At this point, I have to convince myself that the Sacramento Kings played a game last night. Winning the game meant nothing for either team; the Wolves' only concern was further experience for their young talented core, and the Kings... well they're better off losing. The Wolves now have gone 4-0 against the Kings this season, probably single-handedly ensuring that the Kings keep their lottery pick this season.
The Wolves held a lead for most of the game, with the Kings offering limited challenges to the result. Darren Collison led the charge for the Kings with 19 points on 12 shots, continuing to put a stamp on a successful individual season for him. Willie Cauley-Stein also had a really good game against his former college teammate with 15 points on 12 shots. He continues to prove that he is far more offensively advanced than scouts gave him credit for. It is a great sign for his future that he doesn't need to develop new skills from scratch, rather just polish the skills he has and gain some experience to deploy those skills more effectively. Future is bright for him.
On the other hand, Rudy Gay had another miserable night. Gay has struggled mightily against Andrew Wiggins and the Wolves this season. Wiggins is like a younger version of Rudy, a super-athletic pogo stick with supreme to-the-basket skills who will surpass him in the near future if he hasn't done so already. It was painful to watch Rudy try to create in isolation over and over again against Wiggins' length and speed. Gay ended the game with only 13 points on 15 shots, with 5 turnovers to boot.
For the Wolves, Gorgui Dieng continues to give the Kings problems because the Kings simply refused to guard him. Dieng is a polished big man with a decent offensive game, which makes it a mystery why the Kings would leave him so open to shoot so often. He mixed it up inside as well, grabbing five offensive rebounds and finishing contested looks in the paint. To the chagrin of Jerry Reynolds and delight of Grant Napear, Nemanja Bjelica came off the bench and bombed the Kings from deep. The Kings have in particular struggled to defend stretch fours for a long time, so that wasn't all that surprising.
The Kings now have one last game at home this season to close out the 28 year run of Sleep Train Arena for good. The Kings play the Thunder on Saturday, but lets be honest, the actual basketball played is going to be an afterthought. There is a massive list of ex-Kings players, coaches, and figures attending (sorry, I refuse to call many them "legends") and it's going to be a celebration of NBA basketball in this city in general. Hope to see you all there!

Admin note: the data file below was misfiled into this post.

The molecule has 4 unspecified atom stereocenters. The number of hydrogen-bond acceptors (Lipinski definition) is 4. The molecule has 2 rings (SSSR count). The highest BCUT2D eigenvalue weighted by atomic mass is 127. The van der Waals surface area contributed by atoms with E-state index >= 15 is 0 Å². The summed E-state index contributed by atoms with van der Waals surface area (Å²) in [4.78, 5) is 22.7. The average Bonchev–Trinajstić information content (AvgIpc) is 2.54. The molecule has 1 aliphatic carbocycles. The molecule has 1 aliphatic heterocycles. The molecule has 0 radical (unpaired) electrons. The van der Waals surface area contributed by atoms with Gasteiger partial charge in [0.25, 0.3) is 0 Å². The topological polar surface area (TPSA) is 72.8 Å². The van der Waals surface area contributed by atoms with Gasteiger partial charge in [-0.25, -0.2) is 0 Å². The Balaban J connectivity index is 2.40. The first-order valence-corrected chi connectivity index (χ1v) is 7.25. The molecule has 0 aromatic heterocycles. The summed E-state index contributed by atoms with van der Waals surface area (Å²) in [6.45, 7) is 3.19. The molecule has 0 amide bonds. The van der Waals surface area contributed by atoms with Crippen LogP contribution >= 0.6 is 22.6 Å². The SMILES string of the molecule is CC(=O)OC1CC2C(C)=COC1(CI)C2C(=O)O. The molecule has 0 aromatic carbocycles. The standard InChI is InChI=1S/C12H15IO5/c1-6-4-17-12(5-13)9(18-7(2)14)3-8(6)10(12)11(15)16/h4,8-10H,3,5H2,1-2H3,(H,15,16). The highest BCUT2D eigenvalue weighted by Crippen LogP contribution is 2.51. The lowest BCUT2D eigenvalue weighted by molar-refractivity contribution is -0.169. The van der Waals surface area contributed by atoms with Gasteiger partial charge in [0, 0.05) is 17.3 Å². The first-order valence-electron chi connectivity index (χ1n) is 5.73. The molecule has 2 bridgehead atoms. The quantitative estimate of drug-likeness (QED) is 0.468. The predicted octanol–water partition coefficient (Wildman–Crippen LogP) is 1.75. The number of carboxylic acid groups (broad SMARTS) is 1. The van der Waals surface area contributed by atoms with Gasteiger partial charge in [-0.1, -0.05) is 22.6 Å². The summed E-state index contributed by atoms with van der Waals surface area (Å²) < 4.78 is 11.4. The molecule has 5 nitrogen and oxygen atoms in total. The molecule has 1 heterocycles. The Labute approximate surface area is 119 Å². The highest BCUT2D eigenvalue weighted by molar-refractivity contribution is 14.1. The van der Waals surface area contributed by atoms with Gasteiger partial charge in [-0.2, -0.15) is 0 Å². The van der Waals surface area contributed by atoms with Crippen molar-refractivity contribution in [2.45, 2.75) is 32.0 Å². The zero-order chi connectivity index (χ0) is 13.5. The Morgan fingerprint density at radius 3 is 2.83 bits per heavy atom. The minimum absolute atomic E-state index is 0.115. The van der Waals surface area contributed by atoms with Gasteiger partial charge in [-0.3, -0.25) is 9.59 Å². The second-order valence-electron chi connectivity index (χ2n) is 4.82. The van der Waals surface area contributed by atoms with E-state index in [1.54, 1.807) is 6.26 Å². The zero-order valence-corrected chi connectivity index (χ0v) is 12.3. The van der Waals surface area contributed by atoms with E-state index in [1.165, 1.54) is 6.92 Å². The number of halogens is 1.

- Seth Curry finally crashed back down to earth after having a successful run of games. Even so, he scored 10 points and hit 2/3 on three pointers. Curry struggled to defend Zach LaVine in the first quarter, who managed to escape Seth several times off of pindowns and at times just flat out used his length and athleticism to shoot over the smaller Curry. James Anderson got the start in the second half, and LaVine quieted down considerably.
- Is Quincy Acy's jumper for real? He's shooting 50% from three his last 10 games and is now up to 42% from three for the season on a small sample size. He peppered in some midrange jumpers tonight as well, and even made an impressive take to the basket capped by a thunderous dunk (but really, is there any other kind of Acy dunk?).
- Hot take alert: Karl-Anthony Towns is super talented. He didn't have an amazing game today, but when you're talking about a rookie 20 year old bigman going for 16/10 in a down game, you know you have something special. He pretty much single-handedly limited Kosta Koufos' time on the court by getting him in foul trouble, and Koufos is a solid defender. The one-on-one matchups between Cauley-Stein and Towns was the most fun part of the night for me. Willie really defended him well.
- Its amazing how many of the shooting guards from the 2013 draft are better than Ben McLemore. Tonight we saw another one in Shabazz Muhammad. Muhammad didn't have a great game, but he looked in control and has a far more defined game than Ben has.
For the opponent's perspective, visit Canis Hoopus